What to look for in 2024 and beyond

Following a slow start to 2023, growth signals have reemerged in the buyout market (see Figure 7). In many geographies, inflation is cooling as the impact of higher interest rates take effect; at the same time, elevated material and labor costs are showing up as higher reimbursements for healthcare goods and services. In credit markets, rates are projected to remain elevated through 2024. As investors adjust to these realities, we expect sponsor-to-sponsor and secondary transactions to increase in 2024. Meanwhile, take-privates, carve-outs, and secondaries will continue to represent an elevated share of deal activity as investors seek to unlock value.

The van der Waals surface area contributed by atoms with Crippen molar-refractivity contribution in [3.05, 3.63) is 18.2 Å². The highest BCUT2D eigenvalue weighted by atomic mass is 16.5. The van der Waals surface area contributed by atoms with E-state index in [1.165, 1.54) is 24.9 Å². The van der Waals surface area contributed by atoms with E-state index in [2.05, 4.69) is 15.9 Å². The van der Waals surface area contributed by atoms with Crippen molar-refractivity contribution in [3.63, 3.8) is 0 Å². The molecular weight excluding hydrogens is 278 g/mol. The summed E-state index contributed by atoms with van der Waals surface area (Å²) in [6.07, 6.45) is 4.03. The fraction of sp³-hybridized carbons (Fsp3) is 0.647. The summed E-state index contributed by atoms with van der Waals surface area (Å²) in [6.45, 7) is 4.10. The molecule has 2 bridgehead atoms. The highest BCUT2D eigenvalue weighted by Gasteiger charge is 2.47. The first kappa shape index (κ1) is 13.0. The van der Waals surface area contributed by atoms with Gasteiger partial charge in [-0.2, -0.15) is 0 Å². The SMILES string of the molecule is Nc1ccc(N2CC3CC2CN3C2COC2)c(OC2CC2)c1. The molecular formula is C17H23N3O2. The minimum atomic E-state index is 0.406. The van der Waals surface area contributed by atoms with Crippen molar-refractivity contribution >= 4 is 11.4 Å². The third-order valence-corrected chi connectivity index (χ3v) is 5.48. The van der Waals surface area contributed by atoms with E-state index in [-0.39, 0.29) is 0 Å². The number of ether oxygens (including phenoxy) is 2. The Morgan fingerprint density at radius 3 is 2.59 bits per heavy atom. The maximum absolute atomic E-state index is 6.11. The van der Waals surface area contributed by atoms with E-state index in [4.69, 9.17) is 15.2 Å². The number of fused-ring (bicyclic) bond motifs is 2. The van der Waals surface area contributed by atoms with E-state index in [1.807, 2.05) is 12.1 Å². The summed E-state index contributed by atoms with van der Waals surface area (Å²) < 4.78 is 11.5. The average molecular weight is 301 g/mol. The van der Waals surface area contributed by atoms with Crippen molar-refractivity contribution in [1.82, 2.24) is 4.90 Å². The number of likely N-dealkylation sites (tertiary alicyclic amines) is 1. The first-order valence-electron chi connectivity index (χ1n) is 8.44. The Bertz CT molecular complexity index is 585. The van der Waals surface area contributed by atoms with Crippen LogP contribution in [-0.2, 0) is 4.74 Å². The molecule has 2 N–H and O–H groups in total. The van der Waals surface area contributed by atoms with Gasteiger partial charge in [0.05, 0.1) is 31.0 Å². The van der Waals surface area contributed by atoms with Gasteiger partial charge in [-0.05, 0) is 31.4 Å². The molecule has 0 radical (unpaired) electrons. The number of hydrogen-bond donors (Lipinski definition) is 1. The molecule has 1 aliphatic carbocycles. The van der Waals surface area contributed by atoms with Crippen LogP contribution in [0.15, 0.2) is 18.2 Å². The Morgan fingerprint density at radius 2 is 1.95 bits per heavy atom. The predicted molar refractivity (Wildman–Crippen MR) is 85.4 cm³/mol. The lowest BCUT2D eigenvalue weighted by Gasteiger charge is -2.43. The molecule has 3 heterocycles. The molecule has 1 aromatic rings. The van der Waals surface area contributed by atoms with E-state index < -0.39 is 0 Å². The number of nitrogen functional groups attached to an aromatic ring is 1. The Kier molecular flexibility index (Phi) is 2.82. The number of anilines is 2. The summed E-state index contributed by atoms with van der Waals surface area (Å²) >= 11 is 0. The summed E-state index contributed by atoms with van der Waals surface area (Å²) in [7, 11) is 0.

Figure 7

Healthcare deal value clustered in the middle of 2023

Given an improving macroeconomic backdrop, investors should consider these questions for 2024 and beyond:

  • When will generative AI transform the healthcare sector? Current pilots of generative AI tools have focused on repetitive or expensive tasks such as documentation. When these tools move to widespread rollouts that touch on the core competencies of organizations, the effects will be significant and widely felt.
  • How will the HCIT landscape shake out? HCIT remains an important lever for healthcare and life sciences organizations seeking to offset macro headwinds and make better use of data and analytics. In this environment, both providers and biopharma companies are striking a balance between adopting platforms vs. best-of-breed solutions. Within HCIT, Epic continued its expansion in several offerings, such as its payer platform. The competition for assets is intensifying, with traditionally nonhealthcare investors entering the space, underscoring the need for strong playbooks in HCIT.